PHOENIX – Visiting from Denmark, Gitee Sorensen and Gitte Ottosen came to Phoenix for an international craft and hobby trade show, but the pair extended their trip a few extra days to have a mini vacation.
They made the most of their time, hitting hotspots such as Tombstone, Tucson, Apache Trail and Camelback Mountain.
They said they enjoyed Arizona with its unique landscape full of saguaro cacti, sprawling desert and imposing mountains. And although it wasn’t a long stay, they savored giving themselves a little time to breathe.
Unlike Sorensen and Ottosen, most Americans don’t give themselves that extra time to take a break.
Last year, 55 percent of American workers didn’t use all their vacation time. They left 658 million vacation days on the table, resulting in $61.4 billion in forfeited benefits, according to research by Project Time Off, a U.S. Travel Association initiative.
This culture of work martyrdom has prompted a nationwide effort on Jan. 31, called National Plan For Vacation Day.
Organizers want Americans to declare their vacation days for the rest of the year.
According to research by Project Time Off, if Americans had used all of their vacation time in 2015, it would have meant an additional $223 billion in spending in the U.S. economy. In Arizona, experts estimated vacationers would provide a $1.5 billion boost for the travel economy.
Taking time off isn’t exactly something that comes easy to American workers.
Many workers find it challenging to leave work because of fears about work pileup, financial constraints and challenges it poses for career advancement, according to Project Time Off.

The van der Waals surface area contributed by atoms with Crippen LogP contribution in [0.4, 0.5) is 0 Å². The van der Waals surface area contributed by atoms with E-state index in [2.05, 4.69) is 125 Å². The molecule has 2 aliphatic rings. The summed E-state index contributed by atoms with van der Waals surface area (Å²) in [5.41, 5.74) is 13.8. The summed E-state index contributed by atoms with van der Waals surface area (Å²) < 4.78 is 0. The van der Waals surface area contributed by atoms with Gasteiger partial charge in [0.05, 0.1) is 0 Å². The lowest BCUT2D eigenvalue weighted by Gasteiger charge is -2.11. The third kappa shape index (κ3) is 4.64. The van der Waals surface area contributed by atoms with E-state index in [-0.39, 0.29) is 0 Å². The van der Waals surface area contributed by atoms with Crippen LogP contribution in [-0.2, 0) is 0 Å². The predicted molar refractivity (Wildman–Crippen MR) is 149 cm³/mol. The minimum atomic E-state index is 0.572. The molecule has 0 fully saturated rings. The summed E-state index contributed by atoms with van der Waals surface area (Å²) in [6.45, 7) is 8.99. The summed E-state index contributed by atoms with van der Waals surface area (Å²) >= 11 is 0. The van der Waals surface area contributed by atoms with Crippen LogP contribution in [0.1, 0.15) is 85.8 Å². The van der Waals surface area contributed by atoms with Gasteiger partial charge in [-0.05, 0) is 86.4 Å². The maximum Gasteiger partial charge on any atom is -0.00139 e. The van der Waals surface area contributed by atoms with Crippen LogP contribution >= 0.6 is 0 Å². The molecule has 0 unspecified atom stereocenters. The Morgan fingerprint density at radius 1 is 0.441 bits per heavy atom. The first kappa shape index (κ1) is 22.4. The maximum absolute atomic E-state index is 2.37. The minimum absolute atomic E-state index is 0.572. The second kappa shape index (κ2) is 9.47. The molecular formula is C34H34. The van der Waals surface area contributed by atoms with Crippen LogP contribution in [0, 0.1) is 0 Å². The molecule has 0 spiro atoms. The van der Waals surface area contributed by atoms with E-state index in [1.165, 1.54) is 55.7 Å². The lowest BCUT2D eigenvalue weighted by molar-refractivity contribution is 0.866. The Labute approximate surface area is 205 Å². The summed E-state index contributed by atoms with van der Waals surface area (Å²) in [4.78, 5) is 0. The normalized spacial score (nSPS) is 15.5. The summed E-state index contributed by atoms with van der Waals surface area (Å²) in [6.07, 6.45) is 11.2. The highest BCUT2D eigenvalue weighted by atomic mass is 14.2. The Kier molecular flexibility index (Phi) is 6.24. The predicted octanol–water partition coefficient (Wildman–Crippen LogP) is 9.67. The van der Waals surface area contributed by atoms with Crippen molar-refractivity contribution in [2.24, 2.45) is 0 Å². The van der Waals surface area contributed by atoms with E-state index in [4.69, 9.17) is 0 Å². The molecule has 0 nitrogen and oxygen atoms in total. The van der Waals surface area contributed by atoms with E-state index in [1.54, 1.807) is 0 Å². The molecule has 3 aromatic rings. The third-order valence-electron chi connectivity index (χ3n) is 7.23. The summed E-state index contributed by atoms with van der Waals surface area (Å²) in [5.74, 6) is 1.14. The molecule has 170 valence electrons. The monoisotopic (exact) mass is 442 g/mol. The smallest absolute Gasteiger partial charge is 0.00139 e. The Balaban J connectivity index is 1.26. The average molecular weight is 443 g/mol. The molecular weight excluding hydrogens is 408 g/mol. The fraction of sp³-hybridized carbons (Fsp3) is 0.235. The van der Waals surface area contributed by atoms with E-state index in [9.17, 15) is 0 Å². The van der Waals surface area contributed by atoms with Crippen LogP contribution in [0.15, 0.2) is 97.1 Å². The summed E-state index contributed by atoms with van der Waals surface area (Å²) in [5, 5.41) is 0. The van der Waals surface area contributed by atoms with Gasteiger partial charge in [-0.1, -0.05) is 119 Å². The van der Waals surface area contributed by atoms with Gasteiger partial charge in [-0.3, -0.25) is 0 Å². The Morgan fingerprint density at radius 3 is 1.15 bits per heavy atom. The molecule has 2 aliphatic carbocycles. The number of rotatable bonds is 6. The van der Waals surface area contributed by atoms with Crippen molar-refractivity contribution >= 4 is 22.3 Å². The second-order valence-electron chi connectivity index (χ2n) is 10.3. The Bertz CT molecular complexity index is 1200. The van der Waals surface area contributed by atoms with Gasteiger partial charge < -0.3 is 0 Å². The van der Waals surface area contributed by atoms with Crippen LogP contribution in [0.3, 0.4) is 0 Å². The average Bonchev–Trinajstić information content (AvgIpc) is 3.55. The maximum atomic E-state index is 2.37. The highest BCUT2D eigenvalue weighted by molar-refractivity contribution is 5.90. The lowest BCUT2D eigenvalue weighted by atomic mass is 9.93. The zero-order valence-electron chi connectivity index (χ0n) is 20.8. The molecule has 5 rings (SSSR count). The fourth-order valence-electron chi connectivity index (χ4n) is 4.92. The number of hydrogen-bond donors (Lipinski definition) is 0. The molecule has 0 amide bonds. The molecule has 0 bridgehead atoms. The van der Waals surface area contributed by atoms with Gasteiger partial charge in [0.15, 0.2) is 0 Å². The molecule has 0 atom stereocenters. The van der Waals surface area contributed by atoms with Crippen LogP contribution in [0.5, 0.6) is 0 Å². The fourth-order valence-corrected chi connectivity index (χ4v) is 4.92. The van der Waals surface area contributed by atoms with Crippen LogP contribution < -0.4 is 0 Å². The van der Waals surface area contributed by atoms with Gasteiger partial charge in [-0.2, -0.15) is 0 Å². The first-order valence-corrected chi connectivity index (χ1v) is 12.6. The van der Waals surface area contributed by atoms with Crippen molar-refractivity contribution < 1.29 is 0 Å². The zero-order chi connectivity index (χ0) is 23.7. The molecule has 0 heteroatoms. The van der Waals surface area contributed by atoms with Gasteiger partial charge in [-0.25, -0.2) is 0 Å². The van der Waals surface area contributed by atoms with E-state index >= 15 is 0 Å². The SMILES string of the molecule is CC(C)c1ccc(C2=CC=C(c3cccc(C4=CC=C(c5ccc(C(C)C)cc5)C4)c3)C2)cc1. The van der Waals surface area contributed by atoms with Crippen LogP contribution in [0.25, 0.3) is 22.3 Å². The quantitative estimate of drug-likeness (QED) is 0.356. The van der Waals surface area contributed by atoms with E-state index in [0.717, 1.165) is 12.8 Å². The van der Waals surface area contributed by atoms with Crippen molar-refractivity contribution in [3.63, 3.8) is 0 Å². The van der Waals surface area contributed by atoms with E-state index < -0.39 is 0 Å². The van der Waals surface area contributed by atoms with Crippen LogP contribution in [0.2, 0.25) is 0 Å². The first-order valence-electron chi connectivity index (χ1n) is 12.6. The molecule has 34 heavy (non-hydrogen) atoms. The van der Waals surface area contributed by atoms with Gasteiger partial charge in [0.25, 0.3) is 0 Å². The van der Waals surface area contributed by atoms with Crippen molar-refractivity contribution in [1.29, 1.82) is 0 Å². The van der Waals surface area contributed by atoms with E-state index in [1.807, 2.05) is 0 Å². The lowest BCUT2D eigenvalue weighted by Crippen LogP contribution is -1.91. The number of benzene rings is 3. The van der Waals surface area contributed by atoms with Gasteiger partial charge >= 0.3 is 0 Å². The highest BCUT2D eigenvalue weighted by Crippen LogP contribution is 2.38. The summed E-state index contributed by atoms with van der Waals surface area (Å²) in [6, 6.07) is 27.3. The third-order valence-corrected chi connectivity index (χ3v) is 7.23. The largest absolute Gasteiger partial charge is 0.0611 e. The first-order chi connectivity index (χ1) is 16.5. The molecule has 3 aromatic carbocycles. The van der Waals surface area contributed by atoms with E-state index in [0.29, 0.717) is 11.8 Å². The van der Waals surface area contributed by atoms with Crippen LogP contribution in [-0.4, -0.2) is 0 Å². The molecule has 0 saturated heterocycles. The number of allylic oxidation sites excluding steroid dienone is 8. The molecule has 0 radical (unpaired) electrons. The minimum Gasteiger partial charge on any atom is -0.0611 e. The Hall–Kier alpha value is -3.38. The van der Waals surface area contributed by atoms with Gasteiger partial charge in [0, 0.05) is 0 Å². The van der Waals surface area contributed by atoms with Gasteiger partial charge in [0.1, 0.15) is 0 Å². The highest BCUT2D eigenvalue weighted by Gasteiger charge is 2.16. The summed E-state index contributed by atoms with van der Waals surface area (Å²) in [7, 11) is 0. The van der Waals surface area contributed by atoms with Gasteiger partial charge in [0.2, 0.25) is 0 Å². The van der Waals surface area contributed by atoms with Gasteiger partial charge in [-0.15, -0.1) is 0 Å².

Victoria Phillips, an industrial organizational psychologist and professor at Arizona State University, acknowledges those as real concerns as well.
“There are costs of taking time off,” Phillips said. “They have the stress of preparing for the vacation and then the stress of all the things to handle when they get back.”
Phillips also sees other obstacles.
Working in uncertain economic conditions, a lack of internal support from coworkers and leadership, a reluctance of managers to use their own vacation time and an expectation to always be connected, all can influence worker willingness to take vacation time.
She added that this reluctance to take time away comes at a cost. Researchers are exploring its impact on productivity and psychological and physical health.
“We know that if you are not taking that break, your body can’t operate under that stress for too long without there being consequences,” she said.
Phillips said changing American work culture will come down to economics and worker demand. Essentially, if companies can see a return on investment – such as increased productivity or a reduction in employee health care costs – they may be more likely to push vacation programs.
And in sectors where the demand for high-level workers is more competitive, companies may need to offer vacation programs to attract talent.
Arizona officials hope the cultural shift begins today.
The state’s Office of Tourism office is using social media, articles and blog posts to encourage Arizonans to take at least one vacation locally, and officials hope to draw interest both locally and nationally.
But for the Office of Tourism, local travel is just an added bonus.
“We like to say our customers don’t live here, tourism is actually an export industry,” spokesman Scott Dunn said. “Those are dollars outside our state. They’re coming in from other states, other countries and funneling that money into our economy.”
“For a state like Arizona, it is a boon,” he added.
In 2015, 42.1 million visitors spent $21 billion in the state and generated nearly $3 billion in tax revenues. Officials expect 2016 numbers, which they haven’t released, to surpass the previous year.
The National Plan For Vacation Day efforts are a small part of the year-long push by the Office of Tourism to promote the state. The office recently unveiled a virtual reality experience to promote the state at various conventions.
The 360-degree experience, designed by filmmaker Shaun MacGillivray, simulates what it is like to go mountain biking in Sedona and skydiving at the Grand Canyon.
Officials plan to share these experiences with the public and make them playable on any virtual reality headset.